I am planning on selling my home soon. My sister told me she thinks I should replace the maroon carpet before I sell. I think the buyers will want to pick their own carpet, so I would rather sell my home for less and let them do it after it’s theirs. What do you think?
Practically speaking, you are right. If the carpet needs to be replaced it makes sense to either price the home lower or offer money to the buyers to pick their own. Who wants to spend money on carpet that may be ripped out as soon as the home is sold because the new owners want something different?
BUT, selling is an emotional experience. When buyers look at your home, they need to love it before they decide to purchase it. Worn out or outdated carpet is not lovable. You do not want your home to be remembered as “the home with the maroon carpet.” I recommend picking a neutral color to replace what you have – not necessarily the most expensive but a type and shade that will appeal to most buyers.
If there are other items that need updating or if your walls need a fresh coat of paint, your thinking should be the same. I have found that homes which are project-free and move-in-ready will sell for more and quicker. Buyers want to believe that life will be better for them if they buy your home. Your updates, including new carpet, will help convince them of that.
I recently met with a real estate agent in order to sell my home. She highly recommended putting a “for sale” sign in my front yard. I prefer not to as I am a private person and I don’t want my nosy neighbors to know I’m selling. Is a sign in the front yard helpful in selling my home?
Before computers were common place, interested buyers found properties by driving around looking for signs, then writing down contact information and returning home to make calls. That was then. Now instead, buyers are searching online for properties. So, why do we still see real estate signs in front yards?
A “for sale” sign in front of your house helps to get the word out. Although it is not the primary method in finding a home today, it is one way of advertising that you are selling. Your nosy neighbors, in this case, are helpful as they are usually the ones to talk about whatever’s happening. In this case, what’s happening is that you are selling. And you want that to be the talk of the town.
Also, from a realtor’s perspective, a sign in front of a property is good publicity for the agent as her name and contact information is on the sign, of course. She wants everyone to know she is the one listing in case others in the neighborhood are thinking of selling.
If you feel strongly about NOT having a sign in your yard, your agent should respect your request and refrain from putting one there. If she insists, I recommend finding another agent who will listen to your concerns and work for you, not against you.
We need a larger home and have just begun thinking through selling and purchasing. Should we begin looking for what we may want to buy before we sell ours?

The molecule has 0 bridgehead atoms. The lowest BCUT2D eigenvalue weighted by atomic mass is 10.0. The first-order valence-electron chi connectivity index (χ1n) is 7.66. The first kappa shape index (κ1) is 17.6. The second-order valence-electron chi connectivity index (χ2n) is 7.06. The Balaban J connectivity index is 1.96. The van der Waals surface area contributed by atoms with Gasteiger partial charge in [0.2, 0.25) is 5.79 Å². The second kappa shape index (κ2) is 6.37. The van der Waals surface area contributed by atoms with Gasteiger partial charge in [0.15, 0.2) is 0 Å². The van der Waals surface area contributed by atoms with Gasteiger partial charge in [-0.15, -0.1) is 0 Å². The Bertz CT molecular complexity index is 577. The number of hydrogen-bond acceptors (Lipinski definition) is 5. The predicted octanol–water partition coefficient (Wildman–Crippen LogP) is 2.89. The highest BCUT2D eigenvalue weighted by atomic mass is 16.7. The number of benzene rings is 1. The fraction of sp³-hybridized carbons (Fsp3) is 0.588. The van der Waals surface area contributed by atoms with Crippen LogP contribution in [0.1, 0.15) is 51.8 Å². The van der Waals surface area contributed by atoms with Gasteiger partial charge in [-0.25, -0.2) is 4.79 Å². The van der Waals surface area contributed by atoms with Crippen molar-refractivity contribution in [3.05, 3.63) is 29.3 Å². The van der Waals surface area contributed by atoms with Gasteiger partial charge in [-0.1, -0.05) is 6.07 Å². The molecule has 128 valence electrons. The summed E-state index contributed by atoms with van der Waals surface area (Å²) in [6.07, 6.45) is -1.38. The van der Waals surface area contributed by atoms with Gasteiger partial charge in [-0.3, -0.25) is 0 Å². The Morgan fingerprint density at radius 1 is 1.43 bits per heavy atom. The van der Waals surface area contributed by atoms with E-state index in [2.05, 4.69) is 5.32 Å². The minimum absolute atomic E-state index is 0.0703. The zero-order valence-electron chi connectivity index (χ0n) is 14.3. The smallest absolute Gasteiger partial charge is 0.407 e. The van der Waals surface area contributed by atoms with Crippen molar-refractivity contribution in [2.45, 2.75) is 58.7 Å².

The first step in searching for a home is finding out what you can afford. Meeting with a mortgage representative who will help you understand what it costs to sell and buy is crucial. Looking at properties that are outside of your financial reach is a waste of everyone’s time.
The next step is to compile a list of items important to you in a home and prioritize them. This includes desired acreage, number of bedrooms/bathrooms, garage and/or size of it – anything you feel is important for your next home.
Finally, finding a good real estate agent to help you begin looking is crucial. If you know the area you want to live in, find an agent who is familiar with that area. She will not only be acquainted with the ins and outs of the region, she will also understand the value of one property over another. Her expertise in finding homes on the market that fit your description will help you get the most for your dollar. As a buyer, this service is most often paid for by the sellers.
Even if you’re not in a position to purchase yet because your home is not sold, looking at properties in advance gives you an opportunity to do your homework. Usually, the more you see, the more you come to realize what you like, what is available at your price range and where you want to live. Then, when your home is sold, you’re ready to write up a contract on another.
We are working on getting our home ready to sell. We really wanted to have a for sale sign up this spring but have found that our “to do” list is not complete. Should we put it up for sale anyway, hoping it won’t matter?
If you’re serious about selling (and you sound like you are), it is very important to have your home “show ready” on day 1. Before your agent puts the sign up, gets photos taken and posts your home online, everything on your list should be checked off. Inside that means, painting walls and trim where needed, cleaning and/or replacing floors, emptying closets, removing items from surfaces and counters and possibly removing and/or moving furniture. All, including windows, should be clean and sparkling. Outside, flower beds should be weeded and mulched, shrubs trimmed, sidewalks and siding pressure washed and your deck cleaned and stained.
It is the simple truth that folks cannot see past clutter and dirt. Telling them that the carpet will be replaced next week or the pink room painted will not help you sell your home. It is worth the wait to have it ALL done and move in ready before you put your home on the market, even if you miss the spring months.